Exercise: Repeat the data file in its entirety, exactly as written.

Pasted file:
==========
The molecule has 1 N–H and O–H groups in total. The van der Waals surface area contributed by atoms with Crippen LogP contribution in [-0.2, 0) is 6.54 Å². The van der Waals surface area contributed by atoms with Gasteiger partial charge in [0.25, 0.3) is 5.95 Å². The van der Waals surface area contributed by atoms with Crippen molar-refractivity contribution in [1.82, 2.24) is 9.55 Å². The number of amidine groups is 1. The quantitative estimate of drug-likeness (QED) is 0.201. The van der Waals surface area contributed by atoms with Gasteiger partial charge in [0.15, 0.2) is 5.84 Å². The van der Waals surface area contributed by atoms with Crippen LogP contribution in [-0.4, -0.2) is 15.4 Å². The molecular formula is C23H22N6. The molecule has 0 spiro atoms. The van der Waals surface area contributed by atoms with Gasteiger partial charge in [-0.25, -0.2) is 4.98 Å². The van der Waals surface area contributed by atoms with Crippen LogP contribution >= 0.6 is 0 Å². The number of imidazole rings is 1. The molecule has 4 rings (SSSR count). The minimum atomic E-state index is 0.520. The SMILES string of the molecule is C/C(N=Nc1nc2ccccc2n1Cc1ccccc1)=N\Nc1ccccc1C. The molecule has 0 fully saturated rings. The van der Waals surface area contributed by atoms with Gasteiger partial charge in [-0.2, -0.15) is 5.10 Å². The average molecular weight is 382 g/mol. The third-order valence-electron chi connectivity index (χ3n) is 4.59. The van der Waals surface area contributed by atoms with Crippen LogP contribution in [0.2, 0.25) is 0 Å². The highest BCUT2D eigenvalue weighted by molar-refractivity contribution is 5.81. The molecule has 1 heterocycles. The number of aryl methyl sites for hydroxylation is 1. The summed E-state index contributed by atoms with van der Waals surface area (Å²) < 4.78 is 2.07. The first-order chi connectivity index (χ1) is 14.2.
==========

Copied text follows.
The molecule has 1 N–H and O–H groups in total. The van der Waals surface area contributed by atoms with Crippen LogP contribution in [-0.2, 0) is 6.54 Å². The van der Waals surface area contributed by atoms with Gasteiger partial charge in [0.25, 0.3) is 5.95 Å². The van der Waals surface area contributed by atoms with Crippen molar-refractivity contribution in [1.82, 2.24) is 9.55 Å². The number of amidine groups is 1. The quantitative estimate of drug-likeness (QED) is 0.201. The van der Waals surface area contributed by atoms with Gasteiger partial charge in [0.15, 0.2) is 5.84 Å². The van der Waals surface area contributed by atoms with Crippen LogP contribution in [-0.4, -0.2) is 15.4 Å². The molecular formula is C23H22N6. The molecule has 0 spiro atoms. The van der Waals surface area contributed by atoms with Gasteiger partial charge in [-0.25, -0.2) is 4.98 Å². The van der Waals surface area contributed by atoms with Crippen LogP contribution >= 0.6 is 0 Å². The number of imidazole rings is 1. The molecule has 4 rings (SSSR count). The minimum atomic E-state index is 0.520. The SMILES string of the molecule is C/C(N=Nc1nc2ccccc2n1Cc1ccccc1)=N\Nc1ccccc1C. The molecule has 0 fully saturated rings. The van der Waals surface area contributed by atoms with Gasteiger partial charge in [-0.2, -0.15) is 5.10 Å². The average molecular weight is 382 g/mol. The third-order valence-electron chi connectivity index (χ3n) is 4.59. The van der Waals surface area contributed by atoms with Crippen LogP contribution in [0.2, 0.25) is 0 Å². The highest BCUT2D eigenvalue weighted by molar-refractivity contribution is 5.81. The molecule has 1 heterocycles. The number of aryl methyl sites for hydroxylation is 1. The summed E-state index contributed by atoms with van der Waals surface area (Å²) < 4.78 is 2.07. The first-order chi connectivity index (χ1) is 14.2.